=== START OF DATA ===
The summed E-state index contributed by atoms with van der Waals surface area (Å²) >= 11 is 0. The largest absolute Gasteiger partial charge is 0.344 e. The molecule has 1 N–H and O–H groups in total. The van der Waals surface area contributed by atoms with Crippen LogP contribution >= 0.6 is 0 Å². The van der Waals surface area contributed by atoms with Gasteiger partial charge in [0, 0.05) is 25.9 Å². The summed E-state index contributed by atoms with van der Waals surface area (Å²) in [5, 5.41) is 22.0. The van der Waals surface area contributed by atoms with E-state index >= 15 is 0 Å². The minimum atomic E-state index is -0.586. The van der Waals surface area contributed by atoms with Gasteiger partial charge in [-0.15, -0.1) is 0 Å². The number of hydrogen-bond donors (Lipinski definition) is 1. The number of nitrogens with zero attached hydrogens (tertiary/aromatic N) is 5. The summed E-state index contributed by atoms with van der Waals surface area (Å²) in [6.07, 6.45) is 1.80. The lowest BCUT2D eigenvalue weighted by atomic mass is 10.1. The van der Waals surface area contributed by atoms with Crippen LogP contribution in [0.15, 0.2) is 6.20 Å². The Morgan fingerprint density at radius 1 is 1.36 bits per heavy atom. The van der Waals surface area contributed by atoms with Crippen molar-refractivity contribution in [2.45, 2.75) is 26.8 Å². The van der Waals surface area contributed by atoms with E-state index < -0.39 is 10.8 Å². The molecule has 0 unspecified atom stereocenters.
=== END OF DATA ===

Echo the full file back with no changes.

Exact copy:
The summed E-state index contributed by atoms with van der Waals surface area (Å²) >= 11 is 0. The largest absolute Gasteiger partial charge is 0.344 e. The molecule has 1 N–H and O–H groups in total. The van der Waals surface area contributed by atoms with Crippen LogP contribution >= 0.6 is 0 Å². The van der Waals surface area contributed by atoms with Gasteiger partial charge in [0, 0.05) is 25.9 Å². The summed E-state index contributed by atoms with van der Waals surface area (Å²) in [5, 5.41) is 22.0. The van der Waals surface area contributed by atoms with E-state index >= 15 is 0 Å². The minimum atomic E-state index is -0.586. The van der Waals surface area contributed by atoms with Gasteiger partial charge in [-0.15, -0.1) is 0 Å². The number of hydrogen-bond donors (Lipinski definition) is 1. The number of nitrogens with zero attached hydrogens (tertiary/aromatic N) is 5. The summed E-state index contributed by atoms with van der Waals surface area (Å²) in [6.07, 6.45) is 1.80. The lowest BCUT2D eigenvalue weighted by atomic mass is 10.1. The van der Waals surface area contributed by atoms with Crippen LogP contribution in [0.15, 0.2) is 6.20 Å². The Morgan fingerprint density at radius 1 is 1.36 bits per heavy atom. The van der Waals surface area contributed by atoms with Crippen molar-refractivity contribution in [2.45, 2.75) is 26.8 Å². The van der Waals surface area contributed by atoms with E-state index < -0.39 is 10.8 Å². The molecule has 0 unspecified atom stereocenters.